ETBA case may be a catalyst for measures to fight corporate fraud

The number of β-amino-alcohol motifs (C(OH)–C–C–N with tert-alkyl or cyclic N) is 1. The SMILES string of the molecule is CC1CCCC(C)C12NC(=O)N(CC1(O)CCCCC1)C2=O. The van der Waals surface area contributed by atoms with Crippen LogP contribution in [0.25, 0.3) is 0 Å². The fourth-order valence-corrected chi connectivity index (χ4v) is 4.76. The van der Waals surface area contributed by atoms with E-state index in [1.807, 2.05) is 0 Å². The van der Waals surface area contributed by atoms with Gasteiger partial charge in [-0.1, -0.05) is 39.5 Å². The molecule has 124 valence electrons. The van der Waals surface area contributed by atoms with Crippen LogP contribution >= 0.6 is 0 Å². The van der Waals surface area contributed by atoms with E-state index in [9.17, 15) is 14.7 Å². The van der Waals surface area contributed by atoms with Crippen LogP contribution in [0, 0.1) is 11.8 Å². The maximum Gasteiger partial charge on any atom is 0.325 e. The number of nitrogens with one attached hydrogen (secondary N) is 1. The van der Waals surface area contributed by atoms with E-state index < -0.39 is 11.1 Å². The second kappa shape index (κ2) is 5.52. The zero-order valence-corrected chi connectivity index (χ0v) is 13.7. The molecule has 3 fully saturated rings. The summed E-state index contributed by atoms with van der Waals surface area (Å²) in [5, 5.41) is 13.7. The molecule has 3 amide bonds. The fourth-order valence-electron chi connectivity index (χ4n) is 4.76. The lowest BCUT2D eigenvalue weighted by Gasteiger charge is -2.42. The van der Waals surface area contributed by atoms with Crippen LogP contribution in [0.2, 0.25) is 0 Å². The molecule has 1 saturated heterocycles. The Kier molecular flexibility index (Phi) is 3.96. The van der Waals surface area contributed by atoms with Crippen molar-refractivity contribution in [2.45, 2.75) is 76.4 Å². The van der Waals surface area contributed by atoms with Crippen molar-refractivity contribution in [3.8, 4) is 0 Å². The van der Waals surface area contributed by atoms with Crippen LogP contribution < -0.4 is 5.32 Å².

Although the US giant Enron has nothing in common with Greece’s ETBA Finance, they share one thing. In both cases, auditing failed to shed light on the companies’ finances and uncover what was happening. Even though Greece is a small country compared to the USA, this case of fraud demonstrates the need to take urgent steps to ensure that auditors do their job correctly. Setting strict auditing regulations and increasing the number of independent directors on companies’ boards should be among the measures which are considered necessary to enhance the transparency of corporate financial statements and restore public confidence in the stock market. On Friday, January 25, the Greek Finance Ministry said in a statement that there were «strong indications of the existence of a corruption ring» in ETBA Bank’s subsidiary, ETBA Finance. Soon afterward, it became known that deposits from ETBA Finance destined for an EFG Eurobank Ergasias account had been redirected to a personal brokerage account and a fake receipt issued by somebody else pretending to be an EFG Eurobank Ergasias representative. ETBA Bank said last Monday that it expected losses related to the fraud in its subsidiary to be close to 30 million euros and the amount would be subtracted from the 510 million euros Piraeus Bank had agreed to pay to buy a majority stake in ETBA Bank. Could this fraud have been avoided or noticed earlier? The answer is clearly yes, had the person who audited ETBA Finance done his job correctly or had internal control methods in the firm worked as they should. However, neither did. The fraud was noticed when a new auditor took over the job a few months ago. However sad this story may be, it provides the proper authorities with an opportunity to introduce some overdue changes to ensure that similar activity does not take place in other companies in the future. What has to be done? First, corporate board directors have to become more vigilant and more critical of management at any level. The best way to achieve this, is to have a large number of independent directors sitting on the board who would be subject to strict rules with regard to compensation of any kind. Having these directors may not save a company from fraud, but it reduces the likelihood that it will occur. Second, the entire auditing system has to be reformed. To this extent, an independent panel must be established which would be given the power to set strict auditing standards, investigate all cases and even discipline auditors exhibiting inappropriate conduct. To ensure its independence, the panel should be given access to permanent financing which may take the form of a small user fee paid by all companies, especially those listed on the Athens bourse. Third, the Greek government has to follow the example of the US government and impose limits on the consulting work that accounting firms may do for any public sector entity they audit. In other words, they should not be allowed to provide consulting services if compensation for consulting is significant. The same restrictions should apply to accounting firms which audit private companies doing business with the public sector. Of course, there may be some problems in Greece because public sector entities will have to be clearly defined and criteria will have to be set for identifying the private companies that do business with them. Moreover, although the so-called Big Five accounting firms have legally separated their auditing from their consulting businesses, it is no a secret that some kind of cooperation continues. It is in the best interest of the government, the listed companies, the Athens bourse, Greek society and even the accounting firms themselves that auditing companies avoid conflicts of interest and become more independent to preserve the integrity of financial reports. The ETBA Finance case should become the catalyst for reforming the country’s auditing system. Spain’s reaction to the decline in tourist arrivals could hardly be more different than Greece’s. While the latest data showed a 30-percent drop in bookings for Spain – against tourist arrivals of close to 50 million in 2001 – Spanish hoteliers are not concerned as they believe the situation will improve in the coming months. Their only problem seems to the hike in the costs of a package tour to the Balearic Islands due to the recent imposition of an environmental surcharge. The Spaniards have at the same time developed strong defense mechanisms against unfavorable developments such as terrorist attacks, a jump in the crime rate and other negative factors which could affect their image abroad. Greece, however, has not done anything which could counter negative foreign press reports.

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